Personal Finance

John Oliver vs. Congress: Which One Do You Trust With Your Retirement?

Advocates of the ‘fiduciary rule’ say it would save investors $17 billion a year. House Republicans call it ‘Obamacare for financial planning.’

John Oliver.

Photographer: Frederick M. Brown/Getty Images

Congress is trying once again to overturn a U.S. Department of Labor rule that tightens the regulations on financial advisers, as the U.S. House of Representatives prepares to vote Wednesday on the red hot "fiduciary rule."

In one corner is House Speaker Paul Ryan. “Bureaucrats in Washington, D.C., have no business getting between you and your financial planner,” the Wisconsin Republican said in April, the last time the House took up the rule, which Ryan and other Republicans call “Obamacare for financial planning.”

In the other corner is President Barack Obama, many retirement experts, and, as of earlier this month, comedian John Oliver. Advocates say the rule, by requiring financial advisers to put their clients’ interests first when handling retirement accounts, will help protect savers from conflicts of interest that cost them $17 billion a year.

Oliver devoted 20 minutes of his show, Last Week Tonight, to the rarely funny topic of retirement planning. He pointed out that most active fund managers have trouble outperforming a stock-picking cat. He enlisted comedian Billy Eichner to shout basic investment advice in people’s faces and showed the cumulative weight of high fees by trapping actress Kristin Chenoweth under a pile of giant dominoes.

The advice was solid, if simple: Start saving now. Use low-cost index funds. Gradually switch from stocks to bonds as you get older. Try to keep your fees like your milk, under 1 percent, or risk getting crushed like Chenoweth.

And, Eichner loudly explained, look for financial advisers who are “fiduciaries,” required to put their clients’ interests first. Oliver warned, correctly, that many people who call themselves “financial advisers” aren’t fiduciaries. Instead, they often have an interest in loading up their clients with high-fee, low-performing products, boosting their own paychecks in the process. It's as if diners at restaurants needed to verify that their waiters won’t contaminate their soup before serving it, Oliver said, using more colorful language.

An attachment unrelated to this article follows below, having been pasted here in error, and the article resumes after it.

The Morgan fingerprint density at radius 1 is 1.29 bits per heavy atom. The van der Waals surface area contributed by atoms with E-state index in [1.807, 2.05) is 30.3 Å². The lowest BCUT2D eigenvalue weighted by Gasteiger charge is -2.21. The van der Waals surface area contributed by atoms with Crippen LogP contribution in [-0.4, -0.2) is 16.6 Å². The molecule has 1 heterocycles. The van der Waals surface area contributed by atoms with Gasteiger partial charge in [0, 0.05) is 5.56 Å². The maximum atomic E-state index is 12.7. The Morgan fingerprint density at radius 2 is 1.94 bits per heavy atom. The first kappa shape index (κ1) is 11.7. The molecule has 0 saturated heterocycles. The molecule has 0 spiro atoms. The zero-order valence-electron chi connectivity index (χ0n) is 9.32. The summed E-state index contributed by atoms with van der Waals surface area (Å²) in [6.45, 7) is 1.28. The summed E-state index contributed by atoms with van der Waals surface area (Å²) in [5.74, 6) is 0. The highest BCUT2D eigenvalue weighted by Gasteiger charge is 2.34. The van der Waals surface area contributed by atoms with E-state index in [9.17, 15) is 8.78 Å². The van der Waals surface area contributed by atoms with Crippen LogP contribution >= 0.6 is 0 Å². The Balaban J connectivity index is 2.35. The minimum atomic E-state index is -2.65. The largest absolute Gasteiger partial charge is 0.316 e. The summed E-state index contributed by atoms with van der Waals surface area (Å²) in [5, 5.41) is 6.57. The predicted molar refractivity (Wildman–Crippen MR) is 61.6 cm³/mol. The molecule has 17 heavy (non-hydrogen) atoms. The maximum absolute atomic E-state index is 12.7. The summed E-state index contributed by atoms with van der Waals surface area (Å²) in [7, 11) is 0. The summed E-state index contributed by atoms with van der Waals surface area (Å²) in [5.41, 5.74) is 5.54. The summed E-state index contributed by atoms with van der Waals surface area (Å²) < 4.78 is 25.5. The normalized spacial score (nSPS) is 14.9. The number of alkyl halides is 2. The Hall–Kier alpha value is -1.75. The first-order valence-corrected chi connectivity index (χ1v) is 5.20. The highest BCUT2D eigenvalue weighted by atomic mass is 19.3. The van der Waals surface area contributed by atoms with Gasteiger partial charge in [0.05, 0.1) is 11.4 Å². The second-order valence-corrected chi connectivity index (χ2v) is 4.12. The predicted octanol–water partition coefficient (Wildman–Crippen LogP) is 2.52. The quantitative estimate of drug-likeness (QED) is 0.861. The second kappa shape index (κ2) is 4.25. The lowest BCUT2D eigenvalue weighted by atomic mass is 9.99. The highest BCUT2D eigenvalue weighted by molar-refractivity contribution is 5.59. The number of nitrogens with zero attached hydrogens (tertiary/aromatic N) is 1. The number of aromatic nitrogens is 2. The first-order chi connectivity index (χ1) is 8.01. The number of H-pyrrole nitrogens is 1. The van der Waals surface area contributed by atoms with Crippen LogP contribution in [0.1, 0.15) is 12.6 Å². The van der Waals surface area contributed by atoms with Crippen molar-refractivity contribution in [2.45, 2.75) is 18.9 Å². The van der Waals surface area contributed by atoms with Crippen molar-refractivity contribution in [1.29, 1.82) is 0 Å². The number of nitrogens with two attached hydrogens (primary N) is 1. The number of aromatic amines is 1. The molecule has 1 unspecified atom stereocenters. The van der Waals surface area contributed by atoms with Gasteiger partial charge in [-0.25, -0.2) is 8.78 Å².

Members of Congress say they support a fiduciary rule, in theory. But they’re opposed to this one, arguing that it would raise costs for advisers, which they’ll pass on to retirement savers.

“The last thing Washington should be doing is making it harder for working families to save and invest, but because they took their my-way-or-the-highway approach, we now have a rule that will do exactly that,” U.S. Rep. Phil Roe, a Tennessee Republican, said in April.

Wednesday should be anticlimactic. Based on Congress's past votes on the issue, Democrats have more than enough votes to sustain Obama's June 8 veto of Congress's resolution blocking the fiduciary rule. Wall Street’s best remaining chance may be one of several lawsuits filed against the fiduciary rule in the last month.

Meanwhile, investors have moved on from the political debate, to the extent they ever knew it was happening. Ryan, Roe, and other Republicans are defending a status quo that is rapidly disappearing. Investors are already fleeing non-fiduciaries, and many brokers are voluntarily taking on a fiduciary duty. Cheap index funds are being flooded with new money, while expensive actively managed funds shrink.

Crucially, financial firms are rushing to build cheaper alternatives for cost-conscious investors. The idea is to use technology to efficiently offer investment advice that puts the client's interests first. Anything else now seems ridiculous.

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